• 3D culture;
  • chitosan;
  • gelatin;
  • microsphere;
  • poly-HEMA;
  • porosity;
  • scaffold;
  • tissue engineering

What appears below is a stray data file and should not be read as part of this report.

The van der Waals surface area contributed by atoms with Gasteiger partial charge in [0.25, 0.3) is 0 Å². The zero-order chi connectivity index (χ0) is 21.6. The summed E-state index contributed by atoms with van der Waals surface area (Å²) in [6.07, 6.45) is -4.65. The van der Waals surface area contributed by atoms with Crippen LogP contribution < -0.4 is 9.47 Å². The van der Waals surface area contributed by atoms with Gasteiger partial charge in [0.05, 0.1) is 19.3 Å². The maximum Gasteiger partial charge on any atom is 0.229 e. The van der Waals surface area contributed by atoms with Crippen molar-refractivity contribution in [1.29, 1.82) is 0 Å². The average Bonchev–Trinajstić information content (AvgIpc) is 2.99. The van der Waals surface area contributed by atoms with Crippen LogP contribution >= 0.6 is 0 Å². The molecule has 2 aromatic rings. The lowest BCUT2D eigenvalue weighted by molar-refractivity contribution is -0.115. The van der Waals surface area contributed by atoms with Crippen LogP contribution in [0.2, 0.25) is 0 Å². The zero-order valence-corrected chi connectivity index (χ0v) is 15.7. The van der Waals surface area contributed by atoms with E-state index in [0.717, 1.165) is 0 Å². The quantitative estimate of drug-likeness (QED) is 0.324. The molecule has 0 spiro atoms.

Chitosan–gelatin B microspheres with an open, interconnected, highly macroporous (100–200 µm) structure were prepared via a three-step protocol combining freeze-drying with an electrostatic and ionic cross-linking method. Saturated tripolyphosphate ethanol solution (85% ethanol) was chosen as the crosslinking agent to prevent destruction of the porous structure and to improve the biostability of the chitosan–gelatin B microspheres, with N-(3-dimethylaminopropyl)-N′-ethyl-carbodiimide/N-hydroxysuccinimide as a second crosslinking agent to react with gelatin A and fixed chitosan–gelatin B microspheres to attain improved biocompatibility. Water absorption of the three-dimensional macroporous chitosan–gelatin B microspheres (3D-P-CGMs) was 12.84, with a porosity of 85.45%. In vitro lysozyme degradation after 1, 3, 5, 7, 10, 14, and 21 days showed improved biodegradation in the 3D-P-CGMs. The morphology of human hepatoma cell lines (HepG2 cells) cultured on the 3D-P-CGMs was spherical, unlike that of cells cultured under traditional two-dimensional conditions. Scanning electron microscopy and paraffin sections were used to confirm the porous structure of the 3D-P-CGMs. HepG2 cells were able to migrate inside through the pore. Cell proliferation and levels of albumin and lactate dehydrogenase suggested that the 3D-P-CGMs could provide a larger specific surface area and an appropriate microenvironment for cell growth and survival. Hence, the 3D-P-CGMs are eminently suitable as macroporous scaffolds for cell cultures in tissue engineering and cell carrier studies. Copyright © 2014 John Wiley & Sons, Ltd.